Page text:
Flinchbaugh: End the trade war
February 6, 2019
President Donald Trump should end the current trade war, and if he will not, Congress should constrain him, Barry Flinchbaugh, a renowned agriculture professor emeritus at Kansas State University said at a Farm Foundation forum Feb. 5.
"It is time to admit it was ill conceived and was never going to work and simply end it," said Flinchbaugh, who has been an adviser to Senate Agriculture Committee Chairman Pat Roberts, R-Kan., for 47 years — a point Roberts made in his own speech just before Flinchbaugh spoke.
The new farm bill, which was the subject of the forum, "can make up" for some of the uncertainty caused by the trade situation, "but none of this is sufficient," Flinchbaugh said.
"I couldn't be more blunt. We need to end this trade war now. Putting tariffs on aluminum and steel was stupid, period. It has had all kinds of ramifications. Countries retaliate — surprise, surprise. We can''t act like they're not going to do that. They're not stupid."
The steel and aluminum tariffs, he said, have not only resulted in retaliatory tariffs on farm products that have hurt sales but also caused increases in the costs of production, especially on farm machinery.
The trade conflict with Canada on national security grounds is "ludicrous," he said.
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Flinchbaugh added that the United States should then build multilateral trade agreements and negotiate with the countries that are participating in the Trans Pacific Partnership agreement to rejoin it.
"It made no sense to pull out of TPP," Flinchbaugh said.
Noting that American farm net income has been cut in half in the past five years, Flinchbaugh said, "That is an astounding statistic. We've got problems in farm country. We are in the midst of a vicious trade war that will cost agriculture billions. History shows that no one wins the trade war. Everybody loses. Sales that have not been made are lost, it is simply like losing sleep. You can't make it up."
The Market Facilitation Program payments that the Trump administration has made through the Commodity Credit Corporation are "an attempt to correct part of that … but they are grossly inefficient so agriculture needs this farm bill more than it has needed any farm bill since the mid '80s."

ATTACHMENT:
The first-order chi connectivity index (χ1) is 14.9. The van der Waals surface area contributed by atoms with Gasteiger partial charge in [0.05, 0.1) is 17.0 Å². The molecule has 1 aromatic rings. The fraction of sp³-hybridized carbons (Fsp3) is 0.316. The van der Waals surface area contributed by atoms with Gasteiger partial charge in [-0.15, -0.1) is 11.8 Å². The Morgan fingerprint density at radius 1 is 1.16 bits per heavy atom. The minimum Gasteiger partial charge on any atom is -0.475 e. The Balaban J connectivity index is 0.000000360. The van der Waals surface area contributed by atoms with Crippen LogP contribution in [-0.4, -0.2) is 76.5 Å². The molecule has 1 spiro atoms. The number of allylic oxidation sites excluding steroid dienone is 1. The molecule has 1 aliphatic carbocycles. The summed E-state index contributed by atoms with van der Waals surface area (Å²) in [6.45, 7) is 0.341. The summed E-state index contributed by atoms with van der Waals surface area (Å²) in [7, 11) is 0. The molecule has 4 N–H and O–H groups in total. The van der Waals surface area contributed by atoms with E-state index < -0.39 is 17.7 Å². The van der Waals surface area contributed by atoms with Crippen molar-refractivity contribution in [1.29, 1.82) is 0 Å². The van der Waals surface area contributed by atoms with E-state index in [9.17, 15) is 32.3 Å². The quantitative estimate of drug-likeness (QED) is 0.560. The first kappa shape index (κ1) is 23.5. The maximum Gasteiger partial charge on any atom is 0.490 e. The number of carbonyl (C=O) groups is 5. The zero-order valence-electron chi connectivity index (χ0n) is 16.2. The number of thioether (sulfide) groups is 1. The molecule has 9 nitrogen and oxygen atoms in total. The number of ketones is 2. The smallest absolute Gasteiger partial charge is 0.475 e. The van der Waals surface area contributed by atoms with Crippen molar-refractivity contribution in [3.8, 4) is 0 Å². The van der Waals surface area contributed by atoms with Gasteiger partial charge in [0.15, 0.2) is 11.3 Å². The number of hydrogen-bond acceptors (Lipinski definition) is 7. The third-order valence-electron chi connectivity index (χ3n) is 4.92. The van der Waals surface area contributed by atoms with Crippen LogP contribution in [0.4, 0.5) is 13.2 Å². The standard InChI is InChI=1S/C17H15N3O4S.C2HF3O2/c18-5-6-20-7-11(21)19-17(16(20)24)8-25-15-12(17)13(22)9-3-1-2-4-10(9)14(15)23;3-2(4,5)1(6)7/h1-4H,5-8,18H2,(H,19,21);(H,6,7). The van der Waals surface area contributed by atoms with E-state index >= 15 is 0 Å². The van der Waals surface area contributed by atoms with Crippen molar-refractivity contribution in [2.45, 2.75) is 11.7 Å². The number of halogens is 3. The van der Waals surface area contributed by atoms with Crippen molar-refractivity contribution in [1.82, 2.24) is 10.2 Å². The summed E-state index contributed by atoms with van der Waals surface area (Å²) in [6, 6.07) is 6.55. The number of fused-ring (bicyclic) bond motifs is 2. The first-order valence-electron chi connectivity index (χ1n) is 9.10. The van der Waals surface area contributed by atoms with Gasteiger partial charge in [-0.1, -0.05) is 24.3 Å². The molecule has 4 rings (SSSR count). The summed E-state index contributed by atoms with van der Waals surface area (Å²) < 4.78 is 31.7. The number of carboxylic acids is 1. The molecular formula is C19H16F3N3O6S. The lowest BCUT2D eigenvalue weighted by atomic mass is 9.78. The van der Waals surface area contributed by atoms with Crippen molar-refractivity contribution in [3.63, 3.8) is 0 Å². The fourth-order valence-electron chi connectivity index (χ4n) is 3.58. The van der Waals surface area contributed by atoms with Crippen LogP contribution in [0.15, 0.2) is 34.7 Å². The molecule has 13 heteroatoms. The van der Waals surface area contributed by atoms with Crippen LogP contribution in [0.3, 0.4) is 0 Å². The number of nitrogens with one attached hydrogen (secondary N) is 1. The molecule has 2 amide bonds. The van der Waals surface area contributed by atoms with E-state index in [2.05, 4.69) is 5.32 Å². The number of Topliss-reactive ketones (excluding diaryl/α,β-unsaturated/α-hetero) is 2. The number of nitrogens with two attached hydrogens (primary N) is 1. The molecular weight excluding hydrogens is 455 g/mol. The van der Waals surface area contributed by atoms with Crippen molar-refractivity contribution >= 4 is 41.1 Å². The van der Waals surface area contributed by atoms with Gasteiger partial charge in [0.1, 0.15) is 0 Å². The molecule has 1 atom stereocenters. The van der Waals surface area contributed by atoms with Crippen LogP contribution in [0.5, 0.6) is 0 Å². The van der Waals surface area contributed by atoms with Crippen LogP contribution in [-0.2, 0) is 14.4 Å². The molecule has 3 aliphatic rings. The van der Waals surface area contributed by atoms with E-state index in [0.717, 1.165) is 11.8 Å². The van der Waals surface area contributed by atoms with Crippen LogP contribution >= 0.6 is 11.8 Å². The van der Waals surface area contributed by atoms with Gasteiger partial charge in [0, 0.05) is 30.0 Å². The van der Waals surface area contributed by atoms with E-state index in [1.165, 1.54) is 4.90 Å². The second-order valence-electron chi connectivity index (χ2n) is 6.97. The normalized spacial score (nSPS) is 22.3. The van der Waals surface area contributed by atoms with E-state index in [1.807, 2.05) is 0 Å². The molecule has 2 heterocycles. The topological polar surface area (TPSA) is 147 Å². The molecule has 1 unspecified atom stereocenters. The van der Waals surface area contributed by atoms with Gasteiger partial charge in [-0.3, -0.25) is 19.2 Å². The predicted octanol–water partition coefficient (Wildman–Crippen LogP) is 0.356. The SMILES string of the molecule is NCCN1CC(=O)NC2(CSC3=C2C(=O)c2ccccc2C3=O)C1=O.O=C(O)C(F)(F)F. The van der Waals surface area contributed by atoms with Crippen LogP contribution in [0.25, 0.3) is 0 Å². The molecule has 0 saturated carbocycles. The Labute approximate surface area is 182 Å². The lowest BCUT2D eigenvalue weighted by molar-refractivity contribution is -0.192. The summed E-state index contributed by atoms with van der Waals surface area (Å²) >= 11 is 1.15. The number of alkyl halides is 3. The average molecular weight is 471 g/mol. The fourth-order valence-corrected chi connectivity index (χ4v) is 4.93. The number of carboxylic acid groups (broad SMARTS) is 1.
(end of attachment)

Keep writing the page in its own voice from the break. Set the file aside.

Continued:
Although Agriculture Secretary Sonny Perdue has said that the Trump administration will not make another round of MFP payments, Flinchbaugh said Trump might change his mind.
"Are farmers going to take the brunt of this period when they are innocent bystanders?," Flinchbaugh asked. "I don't think so. We can remedy this to a degree. I don't think they are going to throw us to the wolves."
Flinchbaugh did not mention a specific piece of legislation that would restrict Trump's powers to impose tariffs, but he said, "Congress can end that tomorrow. They are not helpless. They just need some fortitude to do some of these things. If you are going to handle authority as irresponsibly as it has been handled in the trade war you take away that authority or tighten it."
Public opinion polls have shown that farmers, especially large farmers, continue to support Trump, but Flinchbaugh said he believes that may be changing, especially if their bankers decline to loan them as much money as in the past.
"I notice change," Flinchbaugh said. (Farmers) are getting pretty vocal on this damn trade war. They are no longer accepting it out of loyalty — you don't hear we will take the short-run pain for the long run pain. There is no long-run gain."
Farmers "are still pretty quiet about it in terms of getting up at a meeting," but "they are embarrassed that they fell for (Trump's rhetoric) to a degree."
"When you go to see the banker to get financing the following year, reality sets in," Flinchbaugh said. "The bankers are not as ideologically tied to this administration as the farmers were at the beginning."
Flinchbaugh suggested White House officials "spend a little time in farm country. We've about had it." ❖